Wednesday, February 15, 2012

love your planet

Spending Valentine's Day at the Myer Mural Hall with 500 - yes 500 - frocked up, chatty and cheerful women for the Cool Australia 'Love Your Planet' lunch was a fun and informative way to celebrate the day.

I came away from the lunch being inspired by Great Women.

Debbie Cox was the keynote speaker, an Australian woman now living in the Congo working with the Jane Goodall Institute  (JGI). From her childhood Debbie dreamed of working with chimpanzees and she is living her dream and making the world a better place in doing so.

JGI was founded by primatologist Jane Goodall in 1977. Jane arrived in Tanzania in 1960 as a 26 year old to study the wild chimpanzees of the area. This began her life's work.

We are each given this life to live just once and the unrelenting dedication of Jane Goodall to continue her work saving and improving the lives of chimpanzees in the face of immense environmental degradation is truly awe inspiring. Since beginning her work over 40 years ago, Jane has extended her focus on primates to the environment and humanitarian concerns. Jane sees that animals, people and nature are part of an interdependent ecosystem.

Jane is quoted as saying "the greatest danger to our future is apathy". So true. We can all do something. It would be easy for any activist or conservationist to become overwhelmed and give up but it is their dedication and vision for a more positive future that I find inspiring and gives me the energy to act within my own community and country.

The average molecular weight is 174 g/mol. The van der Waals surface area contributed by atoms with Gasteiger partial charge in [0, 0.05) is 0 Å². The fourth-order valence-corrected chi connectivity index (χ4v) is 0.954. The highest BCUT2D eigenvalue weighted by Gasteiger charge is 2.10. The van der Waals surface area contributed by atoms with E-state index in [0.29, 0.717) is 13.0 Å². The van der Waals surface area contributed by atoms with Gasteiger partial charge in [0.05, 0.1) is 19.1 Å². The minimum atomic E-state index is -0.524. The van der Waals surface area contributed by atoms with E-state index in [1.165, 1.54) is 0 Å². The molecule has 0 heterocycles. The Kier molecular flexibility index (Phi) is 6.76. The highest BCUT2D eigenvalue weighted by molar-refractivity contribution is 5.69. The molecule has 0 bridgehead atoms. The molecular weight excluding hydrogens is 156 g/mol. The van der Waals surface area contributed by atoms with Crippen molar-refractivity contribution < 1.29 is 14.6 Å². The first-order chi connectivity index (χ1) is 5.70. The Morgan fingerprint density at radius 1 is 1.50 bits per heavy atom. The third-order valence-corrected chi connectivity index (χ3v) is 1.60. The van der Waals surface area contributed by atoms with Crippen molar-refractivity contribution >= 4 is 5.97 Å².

Now I've talked about some of the Great Women and their stories in the Mural Hall yesterday, depending on how you look at it there were about 6 brave or lucky men there yesterday one being photographer, Antarctic adventurer and Climate Project Presenter Jason Kimberley. Jason is also the founder of Cool Australia and is working to put sustainability firmly in the curriculum of Australian schools. Rather than teach about the environment as a subject that sits separately to maths, english, geography etc; the idea behind Cool Australia programs is that those subjects are taught through topics relevant to sustainability such as climate change, energy, forests and so on. I think that this is a fantastic concept because in my way of seeing the world the health of our natural world is paramount and is woven into every facet of being human.

What issues move you to action? In your community? Your family? Globally?

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